Eric Salzman: Composer, Author, Music Theater Innovator

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Composer/writer Eric Salzman, one of the founders of the new music theater, is the creator or co-creator of more than two-dozen music-theater pieces for stage, recordings and media and a major figure world-wide in the field. His work is innovative, involving new vocal techniques and electronic extensions, pluralistic styles and forms, as well as new media technologies. His extensive writings include the first survey in English of the new music theater, a well-known book on 20th century music and writings on a wide variety of artistic and natural history subjects.

Salzman’s Jukebox in the Tavern of Love, a modern madrigal comedy with a text by Valeria Vasilevski, was a commission from the Western Wind Vocal Ensemble. A production of the work on a double bill with a madrigal comedy from 1607, both directed by Ms Vasilevski, took place at The Flea Theater in New York’s Tribeca in May/June, 2008. An audio CD and a DVD of the work will be released later in the year or in early 2009.

The Last Words of Dutch Schultz, also created with Valeria Vasilevski, had its world premiere and tour in Holland in 1997-98, along with the European stage premiere of Civilization and Its Discontents, co-written and co-composed with Michael Sahl, and (in its Public Radio recording) a winner of the prestigious international Prix Italia. Dutch Schultz had its U.S. concert premiere in 2000 at Greenwich House’s Cutting Edge series and its first full American production at Symphony Space’s Wall-to-Wall Opera in 2007.

Photo of Eric SalzmanEric Salzman with two of his contemporaries—Ramiro Cortes and Salvatore Martirano, both talented composers and Fulbright Fellows—on the U.S.S. Constitution headed for Naples, Italy, in 1956

Salzman’s Cassandra (text by Eva Salzman) has been performed by extended-voice singer and computer artist Kristin Norderval in 2001-3 in Oslo (Norway), Vienna (Austria) and at the 6-Tage Opera Festival in Düsseldorf, Germany. His William Meredith Bestiary, a set of songs based on poetry by the noted American poet, was premiered by soprano Janna Baty and pianist Christopher Lyndon-Gee in July, 2004, at the Varna Festival in Bulgaria and subsequently in New York and elsewhere.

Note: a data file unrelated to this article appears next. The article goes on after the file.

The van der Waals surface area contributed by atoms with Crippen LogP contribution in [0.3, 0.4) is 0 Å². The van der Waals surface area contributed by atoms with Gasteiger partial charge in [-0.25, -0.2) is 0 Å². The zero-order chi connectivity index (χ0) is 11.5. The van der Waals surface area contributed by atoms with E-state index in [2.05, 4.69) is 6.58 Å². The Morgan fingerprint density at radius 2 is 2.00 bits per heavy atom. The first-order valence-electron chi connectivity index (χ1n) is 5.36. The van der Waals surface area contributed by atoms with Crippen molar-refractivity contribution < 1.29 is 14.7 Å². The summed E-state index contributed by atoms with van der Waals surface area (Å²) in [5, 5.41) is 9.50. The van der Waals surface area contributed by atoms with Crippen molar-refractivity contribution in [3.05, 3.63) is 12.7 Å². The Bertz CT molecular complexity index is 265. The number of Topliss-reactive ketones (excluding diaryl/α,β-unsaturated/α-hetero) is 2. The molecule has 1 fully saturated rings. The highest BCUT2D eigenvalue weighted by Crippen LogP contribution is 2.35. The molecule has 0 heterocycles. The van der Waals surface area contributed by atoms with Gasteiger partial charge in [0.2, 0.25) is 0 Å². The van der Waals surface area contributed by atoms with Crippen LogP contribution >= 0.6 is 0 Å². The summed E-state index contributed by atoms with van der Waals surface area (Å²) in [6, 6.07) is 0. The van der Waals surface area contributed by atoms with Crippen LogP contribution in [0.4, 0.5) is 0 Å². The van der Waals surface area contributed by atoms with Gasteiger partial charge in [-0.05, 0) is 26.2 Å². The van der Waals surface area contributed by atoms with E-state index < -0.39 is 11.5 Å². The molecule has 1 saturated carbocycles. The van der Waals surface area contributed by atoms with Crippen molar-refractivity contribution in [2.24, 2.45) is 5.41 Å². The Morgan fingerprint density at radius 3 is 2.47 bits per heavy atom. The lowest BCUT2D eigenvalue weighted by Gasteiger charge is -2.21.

Other recent work includes La Prière du Loup (“Wolfman Prayer”; text by Michel Rostain), commissioned by the Scène nationale de Quimper in France, premiered there in early 1997 and performed by Rinde Eckert at the Festival of the Hamptons in 2003. Salzman’s new version of the John Cage Totem Ancestor, part of a set of Cage Dances for strings, was recorded by the Kronos Quartet which has performed it widely in this country and abroad.

A chamber theater version of the Kaufman/Gershwin Strike Up the Band was performed by the Scène nationale de Quimper and Un Théâtre pour la musique in Brittany and Paris in 2002 and 2003. An instrumental Suite derived from this production was performed in Paris by the COSP Orchestra under Elizabeth Askren-Brie in 2006, at the Washington Square Music Festival in New York City in 2007.and is scheduled for performance in California in the 2008-2009 season.

Photo of Eric SalzmanEric Salzman after a performance of his setting of Walt Whitman’s On the Beach at Night with American soprano Jeanette Pecorello, in Perugia, Italy, 1956

Earlier work includes The Nude Paper Sermon (texts by Steven Wade and John Ashbery; Nonesuch Records commission with Stacy Keach; conducted by Joshua Rifkin), Foxes and Hedgehogs (text by John Ashbery; performed in London by Pierre Boulez and the BBC Symphony, Lukas Foss and the Brooklyn Philharmonic and by Dennis Russell Davies and the Julliard Ensemble). Can Man Survive?, a multi-media environmental work on the environment for the centennial of the American Museum of Natural History, was on display there for two years (1969-71). Other work includes Wiretap, Ecolog (created for public television; also performed by Pierre Boulez and the NY Philharmonic’s Prospective Encounters), The Peloponnesian War (a full-evening solo dance work by Daniel Nagrin), Voices, Helix and Biograffiti (with Quog Music Theater) and six music-theater works with Michael Sahl (The Conjurer; Stauf; Civilization and Its Discontents; Noah; The Passion of Simple Simon; and Boxes), all performed in New York’s off-Broadway theaters and recorded for public radio. Wiretap was recorded by Finnadar Records and Civilization and Its Discontents by Nonesuch. Civilization and Its Discontents and Boxes both received major theater awards. Ecolog with Quog Music Theater and visual artist Jackie Cassen and Feedback with visual artist Stan Vanderbeek both exist in video versions and have been broadcast on public television.

Photo of Eric SalzmanAfter a performance at the Brooklyn Academy of Music. From Left: David Behrman, David Tudor, John Cage, Gordon Mumma, Eric Salzman

Salzman’s music for Yuri Rasovsky’s prize-winning National Radio Theater production of Homer’s Odyssey can be heard on Blackstone Audio’s recent release of the complete production. Scenes from Abel Gance à New York, with Québec writer François Godin, commissioned by Chants Libres in Montréal, was performed there in 1999 and his music for the Brecht La Bonne Ame du Szechuan (“The Good Woman of Sechuan”) was performed by the Théâtre du Trident in Québec City in 2003/2004 (directed by Antoine Laprise).